A man in faded blue jeans and a white western shirt laid an opened book in front of her. “I’ve read all your books, and you’ve earned the title as my favorite author.”
Soothed by his gentle voice, Sage looked up. Warm green eyes met hers. An unruly lock of brown hair fell over his forehead and a smile touched his lips. Something about him tugged at her, as if she’d seen him before. But now wasn’t the time to ponder. She moved his book closer and wrote. Thank you for brightening my day. Sage Bush.
He read what she’d written, and smiled. “I’ll treasure this one.”
Warmed, Sage looked him in the eye before glancing at the line of customers. Her fans. Even after so many book signings, she struggled to believe her popularity. All these people were her friends, even if she didn’t know their names. Without them, she’d be teaching what she loved to do. Ten people filed past, chatting as she signed. When the line ended, Sage leaned back in her chair. The breather felt good. She glanced around for Lynn Holden, her agent, who had accompanied her on this trip.
Sage Bush. Tittering. Giggling.
In the bustle of customers, Sage had forgotten about the girls. The student with Sharon’s face. She slumped forward, burying her face in her hands, letting her long sandy hair fall forward. When she couldn’t see, it didn’t hurt as much.
The chair beside her moved, and Lynn plopped down. “Is something wrong? You look like you’ve seen a ghost.”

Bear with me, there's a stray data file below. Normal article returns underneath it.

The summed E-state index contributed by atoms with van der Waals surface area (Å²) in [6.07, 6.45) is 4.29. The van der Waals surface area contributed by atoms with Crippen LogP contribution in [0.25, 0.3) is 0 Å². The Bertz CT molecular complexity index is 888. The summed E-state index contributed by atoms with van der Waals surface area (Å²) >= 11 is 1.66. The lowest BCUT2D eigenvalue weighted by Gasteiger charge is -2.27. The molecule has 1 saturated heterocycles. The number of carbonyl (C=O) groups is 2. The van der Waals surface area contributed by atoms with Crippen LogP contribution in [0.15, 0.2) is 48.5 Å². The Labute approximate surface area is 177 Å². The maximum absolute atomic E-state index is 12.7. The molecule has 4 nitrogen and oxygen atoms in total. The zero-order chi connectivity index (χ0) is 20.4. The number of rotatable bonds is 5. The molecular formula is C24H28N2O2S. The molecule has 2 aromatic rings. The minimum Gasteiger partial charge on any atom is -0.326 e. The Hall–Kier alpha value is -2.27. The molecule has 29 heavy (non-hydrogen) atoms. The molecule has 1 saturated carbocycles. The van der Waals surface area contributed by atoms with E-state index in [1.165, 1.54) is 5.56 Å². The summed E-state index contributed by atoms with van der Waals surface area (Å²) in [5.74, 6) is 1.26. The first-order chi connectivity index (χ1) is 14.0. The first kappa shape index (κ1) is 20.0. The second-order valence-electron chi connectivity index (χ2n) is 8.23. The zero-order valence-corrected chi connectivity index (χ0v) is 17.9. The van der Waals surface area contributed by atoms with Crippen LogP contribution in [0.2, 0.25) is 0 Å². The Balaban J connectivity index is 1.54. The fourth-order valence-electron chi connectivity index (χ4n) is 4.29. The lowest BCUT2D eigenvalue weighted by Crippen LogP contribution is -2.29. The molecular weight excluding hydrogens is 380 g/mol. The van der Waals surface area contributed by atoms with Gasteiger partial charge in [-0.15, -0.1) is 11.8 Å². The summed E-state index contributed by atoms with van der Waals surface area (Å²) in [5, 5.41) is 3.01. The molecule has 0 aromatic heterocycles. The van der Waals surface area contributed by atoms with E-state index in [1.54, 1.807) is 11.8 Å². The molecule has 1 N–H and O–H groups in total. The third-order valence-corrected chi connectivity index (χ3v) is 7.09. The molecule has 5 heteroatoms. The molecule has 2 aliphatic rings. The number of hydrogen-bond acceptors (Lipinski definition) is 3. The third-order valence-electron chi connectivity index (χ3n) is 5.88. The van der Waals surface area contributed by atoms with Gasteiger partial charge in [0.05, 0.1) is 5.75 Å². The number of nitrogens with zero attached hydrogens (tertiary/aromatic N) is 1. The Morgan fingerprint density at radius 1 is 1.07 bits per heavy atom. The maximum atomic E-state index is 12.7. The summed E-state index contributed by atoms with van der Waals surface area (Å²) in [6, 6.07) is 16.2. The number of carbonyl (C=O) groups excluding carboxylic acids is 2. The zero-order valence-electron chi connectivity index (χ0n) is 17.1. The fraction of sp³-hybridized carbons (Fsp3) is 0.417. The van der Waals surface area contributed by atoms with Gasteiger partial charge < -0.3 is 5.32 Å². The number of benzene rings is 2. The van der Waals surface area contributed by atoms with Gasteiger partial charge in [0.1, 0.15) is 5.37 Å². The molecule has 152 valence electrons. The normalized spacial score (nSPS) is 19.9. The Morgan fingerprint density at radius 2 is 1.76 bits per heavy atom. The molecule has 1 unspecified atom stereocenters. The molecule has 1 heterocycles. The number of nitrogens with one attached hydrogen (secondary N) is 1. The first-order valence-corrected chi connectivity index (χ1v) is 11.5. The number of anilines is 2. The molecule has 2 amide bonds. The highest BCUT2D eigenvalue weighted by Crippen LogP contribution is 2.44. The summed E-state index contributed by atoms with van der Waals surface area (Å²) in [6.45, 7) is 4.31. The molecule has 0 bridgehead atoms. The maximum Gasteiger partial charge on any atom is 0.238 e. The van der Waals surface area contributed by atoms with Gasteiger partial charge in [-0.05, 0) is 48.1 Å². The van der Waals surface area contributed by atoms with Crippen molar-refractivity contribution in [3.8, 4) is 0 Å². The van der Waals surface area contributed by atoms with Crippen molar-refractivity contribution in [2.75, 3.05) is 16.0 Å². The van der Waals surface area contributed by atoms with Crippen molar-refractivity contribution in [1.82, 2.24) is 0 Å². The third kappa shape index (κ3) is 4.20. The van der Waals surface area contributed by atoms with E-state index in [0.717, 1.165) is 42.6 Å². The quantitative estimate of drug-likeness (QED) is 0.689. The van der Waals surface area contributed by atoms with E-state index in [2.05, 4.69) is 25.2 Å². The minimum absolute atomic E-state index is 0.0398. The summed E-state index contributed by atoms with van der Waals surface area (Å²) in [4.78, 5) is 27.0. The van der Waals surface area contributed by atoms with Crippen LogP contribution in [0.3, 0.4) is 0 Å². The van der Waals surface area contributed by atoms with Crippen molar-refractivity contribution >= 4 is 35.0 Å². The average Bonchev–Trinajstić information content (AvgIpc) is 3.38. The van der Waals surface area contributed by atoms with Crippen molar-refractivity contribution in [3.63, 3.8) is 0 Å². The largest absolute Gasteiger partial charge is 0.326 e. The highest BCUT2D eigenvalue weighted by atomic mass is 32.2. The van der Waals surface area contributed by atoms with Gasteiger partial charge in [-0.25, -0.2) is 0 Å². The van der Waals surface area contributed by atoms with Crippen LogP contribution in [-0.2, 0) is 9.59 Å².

“I wish I had,” Sage said, keeping her face hid behind her hair.
A book slid across the table, startling her. She looked up, and the students stood in front of her. A shiver started in her feet and spread up to her face. Her heart pounded and her voice refused to work. They were going to make a scene. Spoil everything she’d worked so hard to accomplish. If only the floor would open up and swallow her.
“Hey, are you okay?” Lynn shook Sage’s shoulder. “You have a customer.”
Automatically, Sage opened the book and signed it. “Sorry, a bad headache just struck.”
“That’s okay,” the tallest of the girls said, then giggled. “We’ve waited around all afternoon because we were scared to ask you to sign one for us.”
Sage’s stiff shoulders wilted. It had been a nightmare. Only this time she’d been awake. A smile reached her lips. “There are three of you and you are only buying one book?”
The blonde girl, the one whom she’d seen change into Sharon, played with her watch strap. “We had to pool our money to buy one.”
“No you don’t.” Sage took two more from the pile beside her. “Now, you’ll each have your own.” She opened the covers and wrote, Never be afraid to ask. Sage Bush. Then she reached for the one she’d already signed and wrote the same note in it.
The girls left, still giggling, hugging their books.
“That was nice,” Lynn said. “What brought it on?”
Only a few customers mulled about the bookstore, so Sage stood and stretched the kinks out of her back. “It’s a long story, and I don’t want to go there.”
Lynn rearranged the books on Sage’s table. “Maybe not, but those girls sure pushed your buttons.”
“I told you I don’t want to go there.”
A nearby customer turned in their direction, and Sage lowered her voice. “We’ve been good friends this long because we don’t pry into each other’s business, so let’s keep it that way.”